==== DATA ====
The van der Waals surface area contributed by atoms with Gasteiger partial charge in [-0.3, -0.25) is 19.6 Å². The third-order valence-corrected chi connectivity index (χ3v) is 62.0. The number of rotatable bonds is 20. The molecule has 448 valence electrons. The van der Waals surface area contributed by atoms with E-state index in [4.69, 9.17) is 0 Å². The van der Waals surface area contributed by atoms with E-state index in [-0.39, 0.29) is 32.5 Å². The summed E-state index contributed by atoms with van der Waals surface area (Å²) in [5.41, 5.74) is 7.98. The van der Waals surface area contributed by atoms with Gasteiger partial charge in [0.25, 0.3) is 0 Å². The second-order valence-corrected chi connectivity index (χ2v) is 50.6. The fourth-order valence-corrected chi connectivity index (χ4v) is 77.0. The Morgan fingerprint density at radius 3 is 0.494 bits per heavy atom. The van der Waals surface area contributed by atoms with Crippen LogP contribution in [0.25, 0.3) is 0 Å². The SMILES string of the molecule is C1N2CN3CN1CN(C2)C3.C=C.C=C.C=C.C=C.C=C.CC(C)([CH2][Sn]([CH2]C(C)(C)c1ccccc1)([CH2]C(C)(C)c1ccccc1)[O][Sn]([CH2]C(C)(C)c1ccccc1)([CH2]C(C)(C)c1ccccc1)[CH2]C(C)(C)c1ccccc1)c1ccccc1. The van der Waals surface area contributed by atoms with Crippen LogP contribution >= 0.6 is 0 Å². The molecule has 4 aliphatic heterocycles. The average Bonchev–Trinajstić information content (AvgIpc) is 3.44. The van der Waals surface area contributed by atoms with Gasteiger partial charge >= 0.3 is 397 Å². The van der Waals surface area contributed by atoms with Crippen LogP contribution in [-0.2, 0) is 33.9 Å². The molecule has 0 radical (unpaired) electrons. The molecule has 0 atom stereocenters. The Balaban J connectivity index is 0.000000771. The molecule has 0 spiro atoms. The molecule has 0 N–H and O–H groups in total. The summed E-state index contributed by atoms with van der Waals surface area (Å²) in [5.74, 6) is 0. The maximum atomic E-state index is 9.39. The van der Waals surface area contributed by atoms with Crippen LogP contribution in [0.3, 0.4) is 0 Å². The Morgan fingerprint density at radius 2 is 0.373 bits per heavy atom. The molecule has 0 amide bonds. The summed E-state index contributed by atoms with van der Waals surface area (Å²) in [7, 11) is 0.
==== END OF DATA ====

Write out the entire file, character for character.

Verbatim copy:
The van der Waals surface area contributed by atoms with Gasteiger partial charge in [-0.3, -0.25) is 19.6 Å². The third-order valence-corrected chi connectivity index (χ3v) is 62.0. The number of rotatable bonds is 20. The molecule has 448 valence electrons. The van der Waals surface area contributed by atoms with E-state index in [4.69, 9.17) is 0 Å². The van der Waals surface area contributed by atoms with E-state index in [-0.39, 0.29) is 32.5 Å². The summed E-state index contributed by atoms with van der Waals surface area (Å²) in [5.41, 5.74) is 7.98. The van der Waals surface area contributed by atoms with Gasteiger partial charge in [0.25, 0.3) is 0 Å². The second-order valence-corrected chi connectivity index (χ2v) is 50.6. The fourth-order valence-corrected chi connectivity index (χ4v) is 77.0. The Morgan fingerprint density at radius 3 is 0.494 bits per heavy atom. The van der Waals surface area contributed by atoms with Crippen LogP contribution in [0.25, 0.3) is 0 Å². The SMILES string of the molecule is C1N2CN3CN1CN(C2)C3.C=C.C=C.C=C.C=C.C=C.CC(C)([CH2][Sn]([CH2]C(C)(C)c1ccccc1)([CH2]C(C)(C)c1ccccc1)[O][Sn]([CH2]C(C)(C)c1ccccc1)([CH2]C(C)(C)c1ccccc1)[CH2]C(C)(C)c1ccccc1)c1ccccc1. The van der Waals surface area contributed by atoms with Crippen LogP contribution >= 0.6 is 0 Å². The molecule has 4 aliphatic heterocycles. The average Bonchev–Trinajstić information content (AvgIpc) is 3.44. The van der Waals surface area contributed by atoms with Gasteiger partial charge >= 0.3 is 397 Å². The van der Waals surface area contributed by atoms with Crippen LogP contribution in [-0.2, 0) is 33.9 Å². The molecule has 0 radical (unpaired) electrons. The molecule has 0 atom stereocenters. The Balaban J connectivity index is 0.000000771. The molecule has 0 spiro atoms. The molecule has 0 N–H and O–H groups in total. The summed E-state index contributed by atoms with van der Waals surface area (Å²) in [5.74, 6) is 0. The maximum atomic E-state index is 9.39. The van der Waals surface area contributed by atoms with Crippen LogP contribution in [0.3, 0.4) is 0 Å². The Morgan fingerprint density at radius 2 is 0.373 bits per heavy atom. The molecule has 0 amide bonds. The summed E-state index contributed by atoms with van der Waals surface area (Å²) in [7, 11) is 0.